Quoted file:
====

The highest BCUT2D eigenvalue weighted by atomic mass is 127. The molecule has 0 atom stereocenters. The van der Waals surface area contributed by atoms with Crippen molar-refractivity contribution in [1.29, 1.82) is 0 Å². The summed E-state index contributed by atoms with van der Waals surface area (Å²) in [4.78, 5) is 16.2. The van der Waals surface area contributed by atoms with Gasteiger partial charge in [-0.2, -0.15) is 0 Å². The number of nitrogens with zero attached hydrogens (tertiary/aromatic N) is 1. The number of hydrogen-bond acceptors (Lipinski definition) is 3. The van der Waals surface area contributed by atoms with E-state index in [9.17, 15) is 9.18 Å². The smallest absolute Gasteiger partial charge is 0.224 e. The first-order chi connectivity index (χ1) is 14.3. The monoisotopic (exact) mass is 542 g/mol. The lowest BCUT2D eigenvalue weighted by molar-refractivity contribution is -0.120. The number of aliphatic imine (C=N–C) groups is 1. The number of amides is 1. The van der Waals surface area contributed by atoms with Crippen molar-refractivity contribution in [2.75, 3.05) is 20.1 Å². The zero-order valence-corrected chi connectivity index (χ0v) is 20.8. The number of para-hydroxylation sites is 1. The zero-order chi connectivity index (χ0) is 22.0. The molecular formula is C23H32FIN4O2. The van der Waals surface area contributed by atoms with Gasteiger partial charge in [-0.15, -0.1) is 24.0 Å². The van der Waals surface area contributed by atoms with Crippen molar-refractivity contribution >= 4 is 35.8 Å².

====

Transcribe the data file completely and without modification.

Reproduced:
The highest BCUT2D eigenvalue weighted by atomic mass is 127. The molecule has 0 atom stereocenters. The van der Waals surface area contributed by atoms with Crippen molar-refractivity contribution in [1.29, 1.82) is 0 Å². The summed E-state index contributed by atoms with van der Waals surface area (Å²) in [4.78, 5) is 16.2. The van der Waals surface area contributed by atoms with Gasteiger partial charge in [-0.2, -0.15) is 0 Å². The number of nitrogens with zero attached hydrogens (tertiary/aromatic N) is 1. The number of hydrogen-bond acceptors (Lipinski definition) is 3. The van der Waals surface area contributed by atoms with E-state index in [9.17, 15) is 9.18 Å². The smallest absolute Gasteiger partial charge is 0.224 e. The first-order chi connectivity index (χ1) is 14.3. The monoisotopic (exact) mass is 542 g/mol. The lowest BCUT2D eigenvalue weighted by molar-refractivity contribution is -0.120. The number of aliphatic imine (C=N–C) groups is 1. The number of amides is 1. The van der Waals surface area contributed by atoms with Crippen molar-refractivity contribution in [2.75, 3.05) is 20.1 Å². The zero-order valence-corrected chi connectivity index (χ0v) is 20.8. The number of para-hydroxylation sites is 1. The zero-order chi connectivity index (χ0) is 22.0. The molecular formula is C23H32FIN4O2. The van der Waals surface area contributed by atoms with Gasteiger partial charge in [-0.15, -0.1) is 24.0 Å². The van der Waals surface area contributed by atoms with Crippen molar-refractivity contribution >= 4 is 35.8 Å².